The rate of residential construction spending dropped about 14.2 percent in March compared to the same month last year, while the rate for all construction spending fell about 2 percent, the U.S. Census Bureau reported today.
The seasonally adjusted annual rate of construction spending reached $1.19 trillion in March, according to the report. This rate is a projection of a monthly total over a 12-month period, adjusted for seasonal fluctuations in construction activity.
For the first three months of the year, total construction spending was $250.3 billion, which is about 2.4 percent below spending during the same period last year.
Spending on private construction was at a seasonally adjusted annual rate of $900.3 billion in March, down 5.1 percent compared to March 2006. The rate for private residential construction spending was $568.8 million, down 14.4 percent compared to March 2006.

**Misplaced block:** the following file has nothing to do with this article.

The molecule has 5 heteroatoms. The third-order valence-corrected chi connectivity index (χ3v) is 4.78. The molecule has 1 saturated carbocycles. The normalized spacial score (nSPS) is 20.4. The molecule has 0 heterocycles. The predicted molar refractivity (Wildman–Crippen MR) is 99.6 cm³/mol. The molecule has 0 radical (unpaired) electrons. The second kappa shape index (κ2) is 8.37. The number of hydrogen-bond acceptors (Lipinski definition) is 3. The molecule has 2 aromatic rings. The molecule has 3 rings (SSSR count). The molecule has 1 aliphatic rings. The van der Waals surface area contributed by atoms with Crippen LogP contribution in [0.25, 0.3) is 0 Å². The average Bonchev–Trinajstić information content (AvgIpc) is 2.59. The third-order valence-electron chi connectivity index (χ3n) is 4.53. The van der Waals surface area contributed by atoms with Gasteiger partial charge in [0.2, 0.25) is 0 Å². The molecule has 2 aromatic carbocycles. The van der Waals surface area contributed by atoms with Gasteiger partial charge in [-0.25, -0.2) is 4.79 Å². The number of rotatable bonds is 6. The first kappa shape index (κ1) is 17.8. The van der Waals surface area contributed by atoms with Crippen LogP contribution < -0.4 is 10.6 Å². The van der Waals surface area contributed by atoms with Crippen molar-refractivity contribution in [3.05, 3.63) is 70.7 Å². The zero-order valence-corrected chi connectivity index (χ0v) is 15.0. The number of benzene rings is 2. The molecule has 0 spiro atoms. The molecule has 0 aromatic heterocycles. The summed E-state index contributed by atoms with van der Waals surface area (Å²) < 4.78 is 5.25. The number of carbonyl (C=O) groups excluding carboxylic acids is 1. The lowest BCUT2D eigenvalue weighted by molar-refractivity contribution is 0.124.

The private nonresidential spending rate in March 2007 was $331.5 million, up 16.5 percent compared to the same month a year ago.
The rate of public construction spending was $287.5 billion in March, up 9 percent compared to March 2006.
Month-to-month changes in seasonally adjusted statistics often show irregular movements, the Census Bureau reported, and it can take two months to establish an underlying trend for total construction and up to eight months for specific categories of construction.
Statistics are estimated from several sources and surveys and are subject to sampling variability as well as nonsampling error such as bias and variance from response, nonreporting and undercoverage. Statistics are subject to revision in following months.